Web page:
It's no secret that the U.S. Air Force's nuclear enterprise went through a rough patch a few years back.
The dark days began with the inadvertent transfer of six, nuclear-tipped cruise missiles from Minot AFB, North Dakota to Barksdale AFB in Louisiana. That mishap was followed, in relatively short order, by a series of failed inspections among the service's various nuclear-capable units and the mistaken shipment of nuclear components from an Air Force depot in Utah to Taiwan. Ultimately, the blunders led to the dismissal of the USAF Chief of Staff and the Secretary of the Air Force, followed by a prolonged rebuilding process.
By most accounts, Air Force nuclear operations are now back on track. There have been no more unauthorized shipments or transfers, and units are adapting to a new, no-notice nuclear inspection program. Additionally, the service stood up a new organization, Global Strike Command, to supervise nuclear operations, and Air Force leaders began devoting more resources to the mission, after decades of neglect.
Still, the enterprise is far from trouble-free. According to Tacoma News-Tribune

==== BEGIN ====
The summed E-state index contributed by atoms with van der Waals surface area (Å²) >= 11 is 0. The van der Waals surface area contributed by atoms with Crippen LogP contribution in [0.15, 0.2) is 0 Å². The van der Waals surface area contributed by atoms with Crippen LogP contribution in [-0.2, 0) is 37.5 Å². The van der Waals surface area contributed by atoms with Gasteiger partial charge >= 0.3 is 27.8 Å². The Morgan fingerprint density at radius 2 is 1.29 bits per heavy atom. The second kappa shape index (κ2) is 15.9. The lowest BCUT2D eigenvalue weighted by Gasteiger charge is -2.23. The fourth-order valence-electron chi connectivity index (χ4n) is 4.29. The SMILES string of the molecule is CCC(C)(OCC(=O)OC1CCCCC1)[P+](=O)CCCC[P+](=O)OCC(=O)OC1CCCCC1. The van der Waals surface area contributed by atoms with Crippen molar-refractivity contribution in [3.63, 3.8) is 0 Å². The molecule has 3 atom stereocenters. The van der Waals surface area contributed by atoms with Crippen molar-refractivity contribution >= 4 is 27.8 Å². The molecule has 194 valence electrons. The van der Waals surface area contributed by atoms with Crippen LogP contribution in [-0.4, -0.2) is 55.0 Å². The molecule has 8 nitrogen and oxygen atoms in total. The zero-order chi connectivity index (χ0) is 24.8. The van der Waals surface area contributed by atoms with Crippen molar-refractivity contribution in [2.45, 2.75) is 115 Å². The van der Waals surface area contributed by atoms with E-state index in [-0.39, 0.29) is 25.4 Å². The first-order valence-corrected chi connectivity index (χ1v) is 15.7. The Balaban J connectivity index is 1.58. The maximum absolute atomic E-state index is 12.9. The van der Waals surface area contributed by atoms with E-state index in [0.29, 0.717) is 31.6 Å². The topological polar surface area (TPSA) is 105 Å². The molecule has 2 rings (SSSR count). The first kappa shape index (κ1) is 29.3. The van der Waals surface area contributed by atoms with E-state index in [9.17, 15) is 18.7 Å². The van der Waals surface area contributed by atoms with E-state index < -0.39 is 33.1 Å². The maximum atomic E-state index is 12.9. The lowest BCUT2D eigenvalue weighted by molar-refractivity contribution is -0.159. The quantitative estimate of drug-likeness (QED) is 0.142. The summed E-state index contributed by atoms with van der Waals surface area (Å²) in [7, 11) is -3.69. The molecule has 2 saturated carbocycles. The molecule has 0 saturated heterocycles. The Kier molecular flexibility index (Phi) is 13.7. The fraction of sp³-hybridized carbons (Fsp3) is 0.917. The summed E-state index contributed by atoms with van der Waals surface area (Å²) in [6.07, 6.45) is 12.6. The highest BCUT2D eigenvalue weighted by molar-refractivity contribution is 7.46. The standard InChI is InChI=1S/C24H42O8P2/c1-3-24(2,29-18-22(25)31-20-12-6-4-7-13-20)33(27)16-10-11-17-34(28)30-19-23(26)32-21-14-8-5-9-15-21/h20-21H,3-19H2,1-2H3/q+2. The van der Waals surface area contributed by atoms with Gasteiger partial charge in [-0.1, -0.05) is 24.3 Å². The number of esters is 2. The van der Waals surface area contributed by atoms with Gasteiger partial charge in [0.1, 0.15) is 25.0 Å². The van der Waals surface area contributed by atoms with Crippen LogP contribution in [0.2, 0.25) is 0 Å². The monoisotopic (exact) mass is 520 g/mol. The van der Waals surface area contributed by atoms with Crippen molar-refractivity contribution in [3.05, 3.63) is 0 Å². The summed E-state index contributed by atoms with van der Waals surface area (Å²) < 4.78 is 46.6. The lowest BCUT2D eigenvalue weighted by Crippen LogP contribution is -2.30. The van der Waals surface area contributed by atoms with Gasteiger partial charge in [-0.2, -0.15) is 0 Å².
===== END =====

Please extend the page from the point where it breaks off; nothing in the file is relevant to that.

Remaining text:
, the service's prime nuclear airlift unit, stationed at Joint Base Lewis-McChord in Washington, recently failed its nuclear surety inspection.
In military parlance, the mission is called Prime Nuclear Airlift Force, or PNAF.
The 62nd Airlift Wing has a motto for that mission: "PNAF... Perfect... Always!"
For the first time, the wing received an overall rating of "unsatisfactory" after a weeklong inspection that concluded Monday.
The rating stems from an isolated incident involving an individual assigned to the mission, said an Air Mobility Command official with knowledge of the inspection's findings. The official declined to provide further details.
Lt. Col. Glen Roberts, an AMC spokesman, said neither nuclear weapons nor related components were used during the inspection and the public was not at risk.
"There was never any danger," he said. "The Air Force policy is we don't get into specifics on the inspections."
Roberts said the wing, which has performed the mission since 1997, can continue to do so even with the "unsatisfactory" rating.
The 62nd will undergo a mandatory re-inspection in 90 days. It was not surprising that AMC allowed the McChord wing to continue the nuclear mission, despite the failing grade. With the 62nd the only airlift wing performing those duties, suspension of the wing's certification would wreak havoc in the Air Force's nuclear enterprise.
According to the News-Tribune, the public affairs office at Lewis-McChord claimed the 62nd passed its previous NSI, but didn't specify when the evaluation occurred. Under current Air Force policy, units involved in the nuclear mission are inspected at least once every 18 months. More frequent inspections are not unheard of, under the new, "no-notice" policy.
Labels: 62nd Airlift Wing; Joint Base Lewis-McChord; NSI